All four houses are available for rent.   I’m trying to decide which one I like the best – the two on their property?   The older house in town?   Or, the original Hicks contemporary house on its own secluded beach?   I think I would pick the Guest House on their property.  Now, if only I scrape the pennies together!

 

 

 

If you like their coastal decorating style and want to incorporate the look or feel of it into your own landlocked house – take a look at Brooke Shields townhouse in NYC.  Brooke feel in love with David Flint Wood’s aesthetic and asked him to recreate the look in her own house.   The task was not easy – how you recreate the feel of a Bahamian house without it looking silly or out of place.  I think he reached the perfect compromise:

 

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The 1910, four story townhouse was a complete gut job. 

 

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Right away – you can see David’s aesthetic with the black stained hardwood floors.  They are so gorgeous!  

 

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Look at the doors that close off the living room, yet still let the light in.   A David Hicks print is found on the antique stool.  The jute rug from Pottery Barn gives it the high-low factor.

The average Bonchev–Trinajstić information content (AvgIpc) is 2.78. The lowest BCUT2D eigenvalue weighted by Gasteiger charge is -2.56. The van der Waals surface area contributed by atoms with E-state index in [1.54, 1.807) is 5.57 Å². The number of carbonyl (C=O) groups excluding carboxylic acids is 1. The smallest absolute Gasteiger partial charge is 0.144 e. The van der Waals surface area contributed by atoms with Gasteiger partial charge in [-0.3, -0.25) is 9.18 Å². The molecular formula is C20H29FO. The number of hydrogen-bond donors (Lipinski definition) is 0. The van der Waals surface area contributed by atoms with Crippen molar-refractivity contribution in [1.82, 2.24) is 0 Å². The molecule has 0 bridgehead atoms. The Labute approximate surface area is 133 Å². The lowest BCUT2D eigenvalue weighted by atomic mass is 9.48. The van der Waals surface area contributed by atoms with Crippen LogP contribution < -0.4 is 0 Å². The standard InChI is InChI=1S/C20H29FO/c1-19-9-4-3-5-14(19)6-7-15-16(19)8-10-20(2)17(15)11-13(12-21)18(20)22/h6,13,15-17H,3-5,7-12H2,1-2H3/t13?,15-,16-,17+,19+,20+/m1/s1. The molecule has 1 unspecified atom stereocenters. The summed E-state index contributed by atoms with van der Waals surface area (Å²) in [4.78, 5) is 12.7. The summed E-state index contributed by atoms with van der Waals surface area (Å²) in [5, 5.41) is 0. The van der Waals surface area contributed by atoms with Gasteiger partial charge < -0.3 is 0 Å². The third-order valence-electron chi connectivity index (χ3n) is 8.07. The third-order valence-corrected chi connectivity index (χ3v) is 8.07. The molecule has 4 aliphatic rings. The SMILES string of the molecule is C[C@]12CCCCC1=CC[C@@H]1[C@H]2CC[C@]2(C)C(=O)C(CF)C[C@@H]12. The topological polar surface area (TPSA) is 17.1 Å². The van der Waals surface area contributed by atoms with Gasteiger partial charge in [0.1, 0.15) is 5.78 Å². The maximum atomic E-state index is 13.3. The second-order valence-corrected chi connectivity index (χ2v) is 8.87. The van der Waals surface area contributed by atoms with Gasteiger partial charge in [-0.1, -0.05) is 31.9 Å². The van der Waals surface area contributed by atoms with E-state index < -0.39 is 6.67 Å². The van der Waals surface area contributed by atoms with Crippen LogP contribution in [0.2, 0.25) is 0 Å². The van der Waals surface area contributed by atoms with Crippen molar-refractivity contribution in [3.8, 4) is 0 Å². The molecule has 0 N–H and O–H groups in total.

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The antique French furniture wears casual linens accented by John Robshaw prints.  Elegant antiques flank the sofa. 

 

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The dining room is fabulous with Jansen chairs and a vintage Ralph Lauren table.   A Zuber paper covers the walls.

 

 

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I love the kitchen with its black painted cabinets and the fireplace is to die for!!!  Hermes orange leather cover the English George III styled chairs.  All the English antiques lend the townhouse with the Colonial Plantation vibe. 

 

 

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Love the bar shelves with the crystal.

 

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Brooke’s study with a fabulous French green chair and antique Italian desk.

 

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Mid century modern styled chairs mix with an antique LV trunk.